I've suffered on and off with blepharitis for many years. The pathology of the condition appears clear if my own situation can be considered typical, that it is a direct consequence of Meibomian gland dysfunction, leading to decreased/aberrant secretion from these glands (plus the occasional blockage of these glands leading to chalazia, thereby making the problem worse from irritation of the eye by the swollen mass) and an inflammatory reaction to antigens either deriving from deposited material itself or from bacterial growth in the material that deposits on the lids due to all these issues mentioned.
One interesting thing I might add to the information I have read in this forum is that this problem for me began during/following an Adenoviral infection in both eyes which persisted for a few months and led to thick yellow discharge that would appear dried and accumulated after waking up in the morning. A familiar pattern would be that this material would dry on the lid margins, then crack and lead to small lesions which became inflamed. Being only 18 at the time I hadn't the wisdom to know I had to clean it off diligently so that bacterial growth would not occur within this material and infect the lesions leading to lid margin swelling. I had no previous history of any sort of reddening of the lid margins or MGD before this point in my life. I think this persistent infection over several months sparked the condition and it has been a recurrent problem since unless managed properly. Since Adenoviral eye infections are relatively common, especially in adolescents, I would be interested in hearing whether anyone else recalls a similar infection sparking their problem(s). This connection may be of interest to clinical virologists/eye specialists who may not have previously linked the two conditions. I am a research virologist by trade myself and have never come across mention of this connection in the literature before. Nor do I have an interest in pursuing it academically!
Now, I have diligently tried a number of the standard treatments advised and here's my five pennies:
1. Cortisone creams: do work, and work well obviously. Only a temporary solution to the inflammation, not viable as a routine treatment and doesn't deal with the underlying condition in which blepharitis is allowed to occur.
2. Warm lid compresses: reduce the instance of chalazion formation for sure. I haven't had one since and I was getting a bad one once a year (that would persists for up to a year) on average before. They also appear to reduce blepharitis when used with my suggested product below. I wont say more about that since it's dealth with clearly and well in other sections of the forum.
3. Lid Scrubs: virtually cure the condition, well sorry that's an exaggeration it manages the condition, it cannot be cured per se. The actual product needs to be paid careful attention to though. I have tried many of the conventional treatments with detergent-based ones such as baby shampoo and, at least for me, even dilute detergent causes a slight but continual irritation of the eye for hours after thereby making the condition worse in the long run. What does work very well for me is to use something intended to be put near eyes or that the eye environment tolerates: women's eye make-up remover. Specifically I found 'L'Oreal dermo-expertise gentle eye make-up remover' works best and only costs 2 pound in the UK for a 125ml bottle (keep this closed when not used, it is essential everything you put near your eyes is clean). Simply apply a ml or two to a dense-knit, circular cotton wool pad (keep these as clean as possible or even sterile, reseal bag immediately after opening). Apply wet cotton wool pad along the lid margins both upper and lower taking great care not to get too much of it in your eye, in excess it can be irritating. For MGD sufferers (most people I think with recurrent blepheritis) pay careful attention cleaning the opening of these glands which are found between the region at the top of the lash margin and the point of the contact of the lid with the eye itself, keeping these openings clean (along with regular warm compresses, see above) is essential for avoiding chalazion formation and for helping reduce the overall blepharitis problem too.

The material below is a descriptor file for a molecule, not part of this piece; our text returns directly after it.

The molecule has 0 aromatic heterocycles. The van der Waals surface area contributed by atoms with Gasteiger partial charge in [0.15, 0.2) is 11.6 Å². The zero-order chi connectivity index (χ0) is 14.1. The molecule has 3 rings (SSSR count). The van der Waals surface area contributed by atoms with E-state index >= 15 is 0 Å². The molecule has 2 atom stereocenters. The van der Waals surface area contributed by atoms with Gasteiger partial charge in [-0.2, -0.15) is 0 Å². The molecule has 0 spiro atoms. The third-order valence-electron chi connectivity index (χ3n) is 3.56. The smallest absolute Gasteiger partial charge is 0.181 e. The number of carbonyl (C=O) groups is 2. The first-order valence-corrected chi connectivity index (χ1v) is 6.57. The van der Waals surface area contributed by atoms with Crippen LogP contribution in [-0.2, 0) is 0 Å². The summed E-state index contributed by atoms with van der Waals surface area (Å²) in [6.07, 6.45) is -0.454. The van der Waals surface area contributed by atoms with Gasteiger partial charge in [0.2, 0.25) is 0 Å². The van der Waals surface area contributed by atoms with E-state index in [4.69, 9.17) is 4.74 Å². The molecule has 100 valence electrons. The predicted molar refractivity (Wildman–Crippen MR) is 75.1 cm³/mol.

Do this twice per day, once IMMEDIATELY after waking up because once you open your eyes the secretions that build up during the night settle properly on the lid margins to dry and once before going to bed. The longer the material is deposited on the lid margin, the more bacterial replication and therefore inflammation you get. Also do it if you feel a tingle of irritation which brings me onto the last point. Where possible do not touch your eyelids under any circumstances with less than soap-cleaned hands at any point. Learn proper aseptic technique and be mindful of where you are smearing dirty hands (with lots of nasty microorganisms) to your eyelids. This is a major contributing factor to the problem in my opinion.
Also, if you are just starting to do this you might find the problem gets worse for a few days, this is likely because you are further irritating already irritated lid margins, it takes a few days for the inflammation in the now clean area to settle down (cortisone cream would likely help at this early stage). Obviously if it's getting worse and stays worse after a week, stop using it as you might be allergic to something in it. Once it does settle down, you need to maintain this routine or the problem reoccurs. Remember it's managed not cured.
If I adhere to these rules, I don't get eyelid inflammation at all, if I slack I do. In life, you don't commonly get clearer proof of cause and effect than that!